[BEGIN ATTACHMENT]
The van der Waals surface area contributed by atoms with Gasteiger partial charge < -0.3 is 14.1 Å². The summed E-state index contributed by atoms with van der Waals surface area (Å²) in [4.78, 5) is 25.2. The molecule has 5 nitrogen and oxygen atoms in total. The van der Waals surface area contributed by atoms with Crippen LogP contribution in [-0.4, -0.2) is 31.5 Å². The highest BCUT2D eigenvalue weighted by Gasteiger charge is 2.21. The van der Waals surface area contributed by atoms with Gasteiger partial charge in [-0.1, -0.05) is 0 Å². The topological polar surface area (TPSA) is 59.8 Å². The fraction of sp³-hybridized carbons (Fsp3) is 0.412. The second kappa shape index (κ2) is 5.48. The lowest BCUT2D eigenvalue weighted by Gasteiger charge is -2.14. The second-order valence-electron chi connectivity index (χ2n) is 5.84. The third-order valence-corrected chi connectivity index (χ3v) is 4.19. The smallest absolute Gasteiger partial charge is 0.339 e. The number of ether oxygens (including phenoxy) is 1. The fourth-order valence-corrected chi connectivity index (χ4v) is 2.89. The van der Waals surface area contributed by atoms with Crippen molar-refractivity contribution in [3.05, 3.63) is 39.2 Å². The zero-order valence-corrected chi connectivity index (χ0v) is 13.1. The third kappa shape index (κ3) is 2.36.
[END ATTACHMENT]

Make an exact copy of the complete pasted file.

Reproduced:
The van der Waals surface area contributed by atoms with Gasteiger partial charge < -0.3 is 14.1 Å². The summed E-state index contributed by atoms with van der Waals surface area (Å²) in [4.78, 5) is 25.2. The molecule has 5 nitrogen and oxygen atoms in total. The van der Waals surface area contributed by atoms with Crippen LogP contribution in [-0.4, -0.2) is 31.5 Å². The highest BCUT2D eigenvalue weighted by Gasteiger charge is 2.21. The van der Waals surface area contributed by atoms with Gasteiger partial charge in [-0.1, -0.05) is 0 Å². The topological polar surface area (TPSA) is 59.8 Å². The fraction of sp³-hybridized carbons (Fsp3) is 0.412. The second kappa shape index (κ2) is 5.48. The lowest BCUT2D eigenvalue weighted by Gasteiger charge is -2.14. The second-order valence-electron chi connectivity index (χ2n) is 5.84. The third-order valence-corrected chi connectivity index (χ3v) is 4.19. The smallest absolute Gasteiger partial charge is 0.339 e. The number of ether oxygens (including phenoxy) is 1. The fourth-order valence-corrected chi connectivity index (χ4v) is 2.89. The van der Waals surface area contributed by atoms with Crippen molar-refractivity contribution in [3.05, 3.63) is 39.2 Å². The zero-order valence-corrected chi connectivity index (χ0v) is 13.1. The third kappa shape index (κ3) is 2.36.